With our daughter off to university in the fall of 2020, Bruce and I will join the ranks of the empty nesters, and I will probably be found lying in Brenna’s bed, sobbing into her pillow and missing her terribly.
Yes, I plan on being an emotional wreck when we drop Brenna off in Waterloo. I will have spent 18 years getting ready for that moment, and no matter how many pep talks I give myself, it will be bittersweet.
As parents, we try to impress upon our kids that school is important to their future, and that hard work now will pay off in the future. We are incredibly proud that Brenna has a great work ethic, is smarter than Bruce and I combined, and the University of Waterloo recognized that fact. But why does letting them go to reap their reward have to be so hard?
Bruce generally chuckles when I cry at Hallmark commercials or tear up while watching Britain’s Got Talent and he throws me a box of Kleenex. Yes, I cry when sad, happy, scared, angry – pretty much the whole gamut of emotions.
If I had to lay odds though, I think Bruce might shed a tear or two when we have to leave our only child in the hands of strangers two hours away. We consider ourselves very lucky, however, to have a kid who wants to pursue higher education, and the resources (thank you, RESP) to be able to help send her.
University and college educations have become so expensive, it is a privilege not everyone can afford. With cuts to OSAP funding and backbreaking amounts of debt after four years, it’s a wonder kids go at all.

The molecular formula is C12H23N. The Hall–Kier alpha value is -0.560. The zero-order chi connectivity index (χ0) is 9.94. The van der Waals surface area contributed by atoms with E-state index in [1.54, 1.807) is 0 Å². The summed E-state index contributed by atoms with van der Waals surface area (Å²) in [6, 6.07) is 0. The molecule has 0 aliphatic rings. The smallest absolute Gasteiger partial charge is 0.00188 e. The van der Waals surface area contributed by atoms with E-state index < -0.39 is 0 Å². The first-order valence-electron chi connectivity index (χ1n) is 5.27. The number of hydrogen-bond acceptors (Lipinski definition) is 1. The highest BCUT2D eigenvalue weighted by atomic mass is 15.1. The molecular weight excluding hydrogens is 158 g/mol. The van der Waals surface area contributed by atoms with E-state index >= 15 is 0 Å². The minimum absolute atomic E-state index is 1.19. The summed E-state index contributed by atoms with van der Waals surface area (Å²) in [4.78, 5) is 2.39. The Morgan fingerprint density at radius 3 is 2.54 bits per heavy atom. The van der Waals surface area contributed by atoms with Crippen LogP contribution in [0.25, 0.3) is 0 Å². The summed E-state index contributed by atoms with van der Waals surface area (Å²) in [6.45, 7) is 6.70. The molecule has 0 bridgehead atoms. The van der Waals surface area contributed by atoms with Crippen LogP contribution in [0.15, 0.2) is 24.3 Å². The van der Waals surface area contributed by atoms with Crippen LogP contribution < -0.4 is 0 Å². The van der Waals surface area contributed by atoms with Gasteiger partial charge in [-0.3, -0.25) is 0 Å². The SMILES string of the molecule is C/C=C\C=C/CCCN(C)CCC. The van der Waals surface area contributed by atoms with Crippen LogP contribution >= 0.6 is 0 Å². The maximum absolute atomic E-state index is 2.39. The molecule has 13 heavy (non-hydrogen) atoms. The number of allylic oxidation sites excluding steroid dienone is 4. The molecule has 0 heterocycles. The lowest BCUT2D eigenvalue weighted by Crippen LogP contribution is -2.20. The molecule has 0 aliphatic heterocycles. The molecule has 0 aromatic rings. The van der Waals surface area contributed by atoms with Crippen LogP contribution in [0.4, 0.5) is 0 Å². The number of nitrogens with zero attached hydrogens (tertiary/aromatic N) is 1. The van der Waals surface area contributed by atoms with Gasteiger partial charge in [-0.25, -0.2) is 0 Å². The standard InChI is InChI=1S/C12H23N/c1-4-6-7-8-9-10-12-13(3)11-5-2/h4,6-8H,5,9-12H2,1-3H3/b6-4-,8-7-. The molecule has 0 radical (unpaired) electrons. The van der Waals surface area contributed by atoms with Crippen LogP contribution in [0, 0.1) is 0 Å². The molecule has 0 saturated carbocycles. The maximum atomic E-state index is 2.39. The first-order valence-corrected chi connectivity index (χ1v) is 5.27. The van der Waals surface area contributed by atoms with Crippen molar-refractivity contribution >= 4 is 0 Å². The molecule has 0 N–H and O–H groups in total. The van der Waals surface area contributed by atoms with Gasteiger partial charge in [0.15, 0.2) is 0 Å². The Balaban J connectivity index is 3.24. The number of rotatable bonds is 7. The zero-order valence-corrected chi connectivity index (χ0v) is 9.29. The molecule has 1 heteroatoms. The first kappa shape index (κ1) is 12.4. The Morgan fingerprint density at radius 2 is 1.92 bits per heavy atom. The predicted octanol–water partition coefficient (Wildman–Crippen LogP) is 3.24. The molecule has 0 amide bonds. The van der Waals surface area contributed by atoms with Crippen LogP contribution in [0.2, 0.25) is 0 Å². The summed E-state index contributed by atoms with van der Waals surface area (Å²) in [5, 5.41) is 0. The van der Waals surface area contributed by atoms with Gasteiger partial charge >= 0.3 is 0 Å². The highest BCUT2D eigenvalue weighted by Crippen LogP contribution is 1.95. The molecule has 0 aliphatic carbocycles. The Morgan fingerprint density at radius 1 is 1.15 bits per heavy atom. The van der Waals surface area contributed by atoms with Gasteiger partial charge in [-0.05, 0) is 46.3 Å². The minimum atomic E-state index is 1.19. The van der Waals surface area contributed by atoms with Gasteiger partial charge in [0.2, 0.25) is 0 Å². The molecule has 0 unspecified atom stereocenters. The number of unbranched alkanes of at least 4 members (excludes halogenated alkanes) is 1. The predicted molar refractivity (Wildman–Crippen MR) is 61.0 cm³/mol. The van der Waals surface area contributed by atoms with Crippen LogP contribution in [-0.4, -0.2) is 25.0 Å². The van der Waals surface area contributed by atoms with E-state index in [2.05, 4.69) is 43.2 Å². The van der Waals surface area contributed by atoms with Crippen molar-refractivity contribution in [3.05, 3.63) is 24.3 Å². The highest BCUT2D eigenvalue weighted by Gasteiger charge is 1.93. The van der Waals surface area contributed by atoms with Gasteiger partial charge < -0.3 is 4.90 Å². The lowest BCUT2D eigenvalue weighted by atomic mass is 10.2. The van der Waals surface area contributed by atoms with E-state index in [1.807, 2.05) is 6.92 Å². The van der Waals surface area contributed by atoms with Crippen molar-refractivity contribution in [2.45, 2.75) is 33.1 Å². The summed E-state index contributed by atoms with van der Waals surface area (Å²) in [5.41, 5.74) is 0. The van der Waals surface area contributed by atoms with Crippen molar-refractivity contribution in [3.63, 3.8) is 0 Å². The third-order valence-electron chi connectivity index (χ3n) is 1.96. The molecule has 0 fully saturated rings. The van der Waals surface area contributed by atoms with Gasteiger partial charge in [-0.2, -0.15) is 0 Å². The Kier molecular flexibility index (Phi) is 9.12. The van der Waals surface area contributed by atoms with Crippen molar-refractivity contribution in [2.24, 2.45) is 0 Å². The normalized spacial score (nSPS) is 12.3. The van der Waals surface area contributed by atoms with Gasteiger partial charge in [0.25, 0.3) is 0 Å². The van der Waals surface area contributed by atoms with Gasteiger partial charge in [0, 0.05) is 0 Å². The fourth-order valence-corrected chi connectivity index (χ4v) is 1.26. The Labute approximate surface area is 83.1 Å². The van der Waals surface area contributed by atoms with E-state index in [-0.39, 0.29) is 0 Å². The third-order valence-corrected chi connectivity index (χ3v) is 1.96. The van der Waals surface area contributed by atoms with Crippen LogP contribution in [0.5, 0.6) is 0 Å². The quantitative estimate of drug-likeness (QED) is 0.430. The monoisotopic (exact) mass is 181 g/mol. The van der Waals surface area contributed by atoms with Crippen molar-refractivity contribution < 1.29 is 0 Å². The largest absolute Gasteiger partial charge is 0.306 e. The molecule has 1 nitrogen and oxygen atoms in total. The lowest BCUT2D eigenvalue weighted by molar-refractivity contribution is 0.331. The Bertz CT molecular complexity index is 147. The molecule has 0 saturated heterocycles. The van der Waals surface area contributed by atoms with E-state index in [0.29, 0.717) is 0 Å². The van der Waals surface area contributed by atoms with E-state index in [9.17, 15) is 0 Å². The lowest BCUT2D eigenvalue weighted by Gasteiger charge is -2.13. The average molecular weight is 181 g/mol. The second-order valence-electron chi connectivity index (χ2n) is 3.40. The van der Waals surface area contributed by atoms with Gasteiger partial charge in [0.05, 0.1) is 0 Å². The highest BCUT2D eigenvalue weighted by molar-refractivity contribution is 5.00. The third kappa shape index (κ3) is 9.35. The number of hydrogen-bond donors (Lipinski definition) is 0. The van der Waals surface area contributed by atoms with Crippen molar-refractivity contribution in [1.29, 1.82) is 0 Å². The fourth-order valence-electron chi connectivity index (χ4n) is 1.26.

The recent push to get high school students into skilled trades is definitely needed and helping with funding will help many students take that step. Too bad education for all students isn’t funded in fields where grads are needed.
Often, you will hear about students who have paid the $40,000 to $80,000 to go to university, only to be told they won’t get a good job unless they get their Masters or PhD. There is no way after four years I would have signed up for more.
To help students out, many universities are offering co-op options for courses, allowing students to get on-the-job training and a foot in the door for after graduation. It’s nice to see them adapting and changing to meet the needs of students, and thankfully, Brenna was accepted into just such a course for Honours Biochemistry.
Scholarships are another story. Trying to find all the scholarships available out there – and apparently there are millions of dollars of them unclaimed each year – is a huge task. If there was a smart entrepreneur out there that could find all the local course-relevant ones out there so parents and students don’t have to, they could make a pretty good buck.
Hitting all the scholarship, award and bursary sites out there is a daunting task, and requires the patience of Job. Locally, service clubs such as the Kiwanis and LaSertoma have scholarships that you have to beat the bushes to get kids to apply to. If anyone out there does have scholarships available, why not let me know and we can get the word out in the paper to kids preparing to head off to school in the fall?
And if anyone, like my friend Annette Zimmer, has good advice on how to survive your first few weeks of an empty nest, I will be all ears. Perhaps a support group with wine and industrial-size boxes of tissue…